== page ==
Spotlight on new talents: Singapore Dance Theatre presenting 3 new ballets from Friday

The Singapore Dance Theatre's Passages Contemporary Season includes 4Seasons (left) by Australian choreographer Natalie Weir, as well as works by Indonesian choreographer Gigi Gianti (top) and Singapore's Max Chen (above).
The Singapore Dance Theatre's Passages Contemporary Season includes 4Seasons (above) by Australian choreographer Natalie Weir, as well as works by Indonesian choreographer Gigi Gianti and Singapore's Max Chen.PHOTO: BERNIE NG
The Singapore Dance Theatre's Passages Contemporary Season includes 4Seasons (left) by Australian choreographer Natalie Weir, as well as works by Indonesian choreographer Gigi Gianti (top) and Singapore's Max Chen (above).
The Singapore Dance Theatre's Passages Contemporary Season includes 4Seasons by Australian choreographer Natalie Weir, as well as works by Indonesian choreographer Gigi Gianti (above) and Singapore's Max Chen.PHOTO: SINGAPORE DANCE THEATRE
The Singapore Dance Theatre's Passages Contemporary Season includes 4Seasons (left) by Australian choreographer Natalie Weir, as well as works by Indonesian choreographer Gigi Gianti (top) and Singapore's Max Chen (above).
The Singapore Dance Theatre's Passages Contemporary Season includes 4Seasons by Australian choreographer Natalie Weir, as well as works by Indonesian choreographer Gigi Gianti and Singapore's Max Chen (above).PHOTO: SINGAPORE DANCE THEATRE

The Singapore Dance Theatre's annual contemporary showcase will present full-length works by up-and-coming choreographers

The Singapore Dance Theatre will present three new ballets from this Friday, as part of its annual Passages Contemporary Season.

The platform was previously a showcase for up-and-coming choreographers, following a two-week workshop with the company's dancers under the tutelage of the dance company's artistic director Janek Schergen.

Schergen, 63, who introduced Passages in 2010, says: "It is the first time that we will be featuring fully realised works instead of studies, which are experimental by nature and are shorter, underdeveloped pieces."

This year, two young choreographers are in the spotlight - Indonesian Gigi Gianti, 30, and Singaporean Max Chen, 31.

Both are presenting their first complete works for the company since being involved in the choreographic workshops of Passages in 2011 and 2013, respectively.

Swiss-Canadian Kinsun Chan is choreographing a new work this year as well. He was last here in 2013 when he presented a work that was also part of Passages.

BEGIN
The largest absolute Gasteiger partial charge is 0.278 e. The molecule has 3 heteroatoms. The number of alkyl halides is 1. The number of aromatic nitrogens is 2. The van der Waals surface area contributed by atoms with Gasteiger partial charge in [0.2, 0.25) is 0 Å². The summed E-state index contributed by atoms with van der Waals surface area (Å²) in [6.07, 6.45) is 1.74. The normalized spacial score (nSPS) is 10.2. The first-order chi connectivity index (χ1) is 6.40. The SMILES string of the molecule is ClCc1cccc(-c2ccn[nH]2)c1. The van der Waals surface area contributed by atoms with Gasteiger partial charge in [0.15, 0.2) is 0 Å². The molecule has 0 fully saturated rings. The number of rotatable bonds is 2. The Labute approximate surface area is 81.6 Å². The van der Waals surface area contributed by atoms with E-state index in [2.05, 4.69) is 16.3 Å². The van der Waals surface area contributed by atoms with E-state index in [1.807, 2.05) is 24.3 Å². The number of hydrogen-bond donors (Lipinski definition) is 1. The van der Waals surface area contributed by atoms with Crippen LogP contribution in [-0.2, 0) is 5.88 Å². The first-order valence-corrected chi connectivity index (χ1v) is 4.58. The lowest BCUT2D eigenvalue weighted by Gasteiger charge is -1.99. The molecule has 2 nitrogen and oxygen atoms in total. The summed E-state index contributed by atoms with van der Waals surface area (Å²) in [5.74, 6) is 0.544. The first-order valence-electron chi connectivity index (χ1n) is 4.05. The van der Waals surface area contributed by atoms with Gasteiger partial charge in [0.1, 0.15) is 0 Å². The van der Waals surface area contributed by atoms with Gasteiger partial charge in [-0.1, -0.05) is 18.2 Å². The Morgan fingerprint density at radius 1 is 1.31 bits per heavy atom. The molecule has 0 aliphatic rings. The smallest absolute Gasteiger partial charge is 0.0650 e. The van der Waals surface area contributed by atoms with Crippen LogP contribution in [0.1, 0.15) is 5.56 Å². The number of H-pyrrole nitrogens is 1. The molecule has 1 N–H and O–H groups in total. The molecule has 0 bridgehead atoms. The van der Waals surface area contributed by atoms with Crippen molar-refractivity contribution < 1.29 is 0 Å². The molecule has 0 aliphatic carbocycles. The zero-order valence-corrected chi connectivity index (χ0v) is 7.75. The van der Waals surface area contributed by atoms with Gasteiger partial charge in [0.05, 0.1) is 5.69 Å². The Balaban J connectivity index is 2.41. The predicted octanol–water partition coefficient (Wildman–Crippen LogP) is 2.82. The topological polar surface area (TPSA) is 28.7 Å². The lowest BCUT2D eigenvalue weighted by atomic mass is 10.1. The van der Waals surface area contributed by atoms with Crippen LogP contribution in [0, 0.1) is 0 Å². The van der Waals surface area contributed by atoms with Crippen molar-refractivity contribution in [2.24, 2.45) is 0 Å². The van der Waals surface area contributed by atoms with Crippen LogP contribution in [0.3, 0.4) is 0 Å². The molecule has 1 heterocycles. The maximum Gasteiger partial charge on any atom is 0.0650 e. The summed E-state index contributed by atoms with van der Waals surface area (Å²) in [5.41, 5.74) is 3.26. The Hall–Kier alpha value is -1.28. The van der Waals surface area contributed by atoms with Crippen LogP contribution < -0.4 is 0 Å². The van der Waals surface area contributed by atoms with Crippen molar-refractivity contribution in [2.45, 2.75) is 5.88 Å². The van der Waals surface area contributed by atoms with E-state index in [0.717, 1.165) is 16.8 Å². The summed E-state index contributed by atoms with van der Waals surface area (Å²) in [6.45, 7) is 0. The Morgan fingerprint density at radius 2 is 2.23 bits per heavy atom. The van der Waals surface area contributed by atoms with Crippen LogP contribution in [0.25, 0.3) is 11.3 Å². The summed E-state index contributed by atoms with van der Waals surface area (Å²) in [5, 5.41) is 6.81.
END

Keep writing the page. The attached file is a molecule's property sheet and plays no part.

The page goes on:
Previous editions uncovered choreographic talents such as Christina Chan, who is with Frontier Danceland.

Gianti, a Lasalle College of the Arts graduate, will present Bliss, the exploration of a state of bliss where mind, body and soul are in harmony.

She says she is "honoured" to be presenting at Passages.

"This experience sets a mark of where I am as a choreographer in the Singapore dance community," says Gianti. She is the artistic director of her own Jakarta-based dance company, Gigi Dance Company, and is also a part-time dance lecturer at Lasalle here.

"I feel happy as a creator, satisfied as a mover and I feel that I'm in bliss," she adds.

For Chen, participating in the 2013 choreographic workshops was like being in "paradise".

He credits it for helping him feel "genuinely proud" of his own voice.

Since then, he has presented new works with dance collective, Paragraph, which he formed last year with his friends.

In his new work for Passages, Incandescent Dream, he explores a non-linear dream-like state, in which one feels like one is searching for something.

Switzerland-based Chan pre- sents Sticks And Stones, a primal, all-male tribal-like performance that he describes as "a ball of adrenaline".

Sticks and stones will be used as props in the choreography, but the title of the ballet also refers to the nursery rhyme Sticks And Stones, which Chan finds interesting "as we are very instinctive as children".

Chan, who has choreographed for Zurich Ballet and Basel Ballet, is happy to be back in Singapore with this new work.

He says: "No matter how many works you have already created, each choreography is a new and unique experience that gives you another chance to breathe life into your inspirations."

Besides these three new pieces, there will also be a performance of 4Seasons by Australian choreographer Natalie Weir. The piece, set to the Vivaldi composition after which it was named, debuted in 2013 at the company's popular Ballet Under The Stars season.

A version of this article appeared in the print edition of The Straits Times on October 27, 2015, with the headline 'Spotlight on new talents'. Print Edition | Subscribe